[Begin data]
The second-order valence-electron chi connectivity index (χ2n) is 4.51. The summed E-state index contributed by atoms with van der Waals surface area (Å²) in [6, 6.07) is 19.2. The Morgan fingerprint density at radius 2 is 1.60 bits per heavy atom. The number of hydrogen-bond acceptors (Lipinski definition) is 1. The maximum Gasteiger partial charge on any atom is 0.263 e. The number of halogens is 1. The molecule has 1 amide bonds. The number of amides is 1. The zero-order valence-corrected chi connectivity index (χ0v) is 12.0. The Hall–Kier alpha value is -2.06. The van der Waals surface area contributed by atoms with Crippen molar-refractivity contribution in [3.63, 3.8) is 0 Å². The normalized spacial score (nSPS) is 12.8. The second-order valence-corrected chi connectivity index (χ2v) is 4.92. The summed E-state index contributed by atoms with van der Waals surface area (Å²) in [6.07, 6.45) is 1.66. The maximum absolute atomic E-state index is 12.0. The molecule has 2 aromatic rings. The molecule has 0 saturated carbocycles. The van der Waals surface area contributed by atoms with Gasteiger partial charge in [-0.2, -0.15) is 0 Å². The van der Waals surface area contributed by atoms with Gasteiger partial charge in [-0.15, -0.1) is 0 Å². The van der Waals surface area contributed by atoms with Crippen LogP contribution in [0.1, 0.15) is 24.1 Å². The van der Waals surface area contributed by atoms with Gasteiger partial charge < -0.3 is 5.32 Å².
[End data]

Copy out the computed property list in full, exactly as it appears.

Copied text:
The second-order valence-electron chi connectivity index (χ2n) is 4.51. The summed E-state index contributed by atoms with van der Waals surface area (Å²) in [6, 6.07) is 19.2. The Morgan fingerprint density at radius 2 is 1.60 bits per heavy atom. The number of hydrogen-bond acceptors (Lipinski definition) is 1. The maximum Gasteiger partial charge on any atom is 0.263 e. The number of halogens is 1. The molecule has 1 amide bonds. The number of amides is 1. The zero-order valence-corrected chi connectivity index (χ0v) is 12.0. The Hall–Kier alpha value is -2.06. The van der Waals surface area contributed by atoms with Crippen molar-refractivity contribution in [3.63, 3.8) is 0 Å². The normalized spacial score (nSPS) is 12.8. The second-order valence-corrected chi connectivity index (χ2v) is 4.92. The summed E-state index contributed by atoms with van der Waals surface area (Å²) in [6.07, 6.45) is 1.66. The maximum absolute atomic E-state index is 12.0. The molecule has 2 aromatic rings. The molecule has 0 saturated carbocycles. The van der Waals surface area contributed by atoms with Gasteiger partial charge in [-0.2, -0.15) is 0 Å². The van der Waals surface area contributed by atoms with Gasteiger partial charge in [-0.15, -0.1) is 0 Å². The van der Waals surface area contributed by atoms with Crippen LogP contribution in [0.1, 0.15) is 24.1 Å². The van der Waals surface area contributed by atoms with Gasteiger partial charge < -0.3 is 5.32 Å².